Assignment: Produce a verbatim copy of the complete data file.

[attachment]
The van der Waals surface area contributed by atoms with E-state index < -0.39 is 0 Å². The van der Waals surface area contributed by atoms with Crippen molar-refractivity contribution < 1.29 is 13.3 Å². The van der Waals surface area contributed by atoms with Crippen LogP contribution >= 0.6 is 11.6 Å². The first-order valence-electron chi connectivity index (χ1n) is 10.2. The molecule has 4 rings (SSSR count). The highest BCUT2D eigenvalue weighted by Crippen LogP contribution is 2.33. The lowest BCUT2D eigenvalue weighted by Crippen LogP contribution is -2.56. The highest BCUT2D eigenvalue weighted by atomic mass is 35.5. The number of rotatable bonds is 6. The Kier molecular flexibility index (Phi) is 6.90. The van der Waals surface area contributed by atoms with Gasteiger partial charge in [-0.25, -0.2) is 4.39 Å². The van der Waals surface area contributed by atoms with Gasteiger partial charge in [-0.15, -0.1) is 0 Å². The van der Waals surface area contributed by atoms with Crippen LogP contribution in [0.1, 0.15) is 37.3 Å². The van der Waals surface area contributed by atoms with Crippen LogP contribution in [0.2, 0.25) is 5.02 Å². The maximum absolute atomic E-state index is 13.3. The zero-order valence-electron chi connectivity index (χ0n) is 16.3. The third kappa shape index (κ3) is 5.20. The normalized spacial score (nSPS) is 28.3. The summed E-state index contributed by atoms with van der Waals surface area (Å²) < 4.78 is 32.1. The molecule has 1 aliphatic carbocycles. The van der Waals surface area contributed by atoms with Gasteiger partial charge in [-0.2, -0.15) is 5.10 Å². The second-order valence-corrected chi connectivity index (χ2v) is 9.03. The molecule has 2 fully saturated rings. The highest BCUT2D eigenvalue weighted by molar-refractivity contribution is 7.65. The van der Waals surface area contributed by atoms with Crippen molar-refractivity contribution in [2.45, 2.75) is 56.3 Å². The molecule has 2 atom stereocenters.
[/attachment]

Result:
The van der Waals surface area contributed by atoms with E-state index < -0.39 is 0 Å². The van der Waals surface area contributed by atoms with Crippen molar-refractivity contribution < 1.29 is 13.3 Å². The van der Waals surface area contributed by atoms with Crippen LogP contribution >= 0.6 is 11.6 Å². The first-order valence-electron chi connectivity index (χ1n) is 10.2. The molecule has 4 rings (SSSR count). The highest BCUT2D eigenvalue weighted by Crippen LogP contribution is 2.33. The lowest BCUT2D eigenvalue weighted by Crippen LogP contribution is -2.56. The highest BCUT2D eigenvalue weighted by atomic mass is 35.5. The number of rotatable bonds is 6. The Kier molecular flexibility index (Phi) is 6.90. The van der Waals surface area contributed by atoms with Gasteiger partial charge in [-0.25, -0.2) is 4.39 Å². The van der Waals surface area contributed by atoms with Gasteiger partial charge in [-0.15, -0.1) is 0 Å². The van der Waals surface area contributed by atoms with Crippen LogP contribution in [0.1, 0.15) is 37.3 Å². The van der Waals surface area contributed by atoms with Crippen LogP contribution in [0.2, 0.25) is 5.02 Å². The maximum absolute atomic E-state index is 13.3. The zero-order valence-electron chi connectivity index (χ0n) is 16.3. The third kappa shape index (κ3) is 5.20. The normalized spacial score (nSPS) is 28.3. The summed E-state index contributed by atoms with van der Waals surface area (Å²) < 4.78 is 32.1. The molecule has 1 aliphatic carbocycles. The van der Waals surface area contributed by atoms with Gasteiger partial charge in [-0.2, -0.15) is 5.10 Å². The second-order valence-corrected chi connectivity index (χ2v) is 9.03. The molecule has 2 fully saturated rings. The highest BCUT2D eigenvalue weighted by molar-refractivity contribution is 7.65. The van der Waals surface area contributed by atoms with Crippen molar-refractivity contribution in [2.45, 2.75) is 56.3 Å². The molecule has 2 atom stereocenters.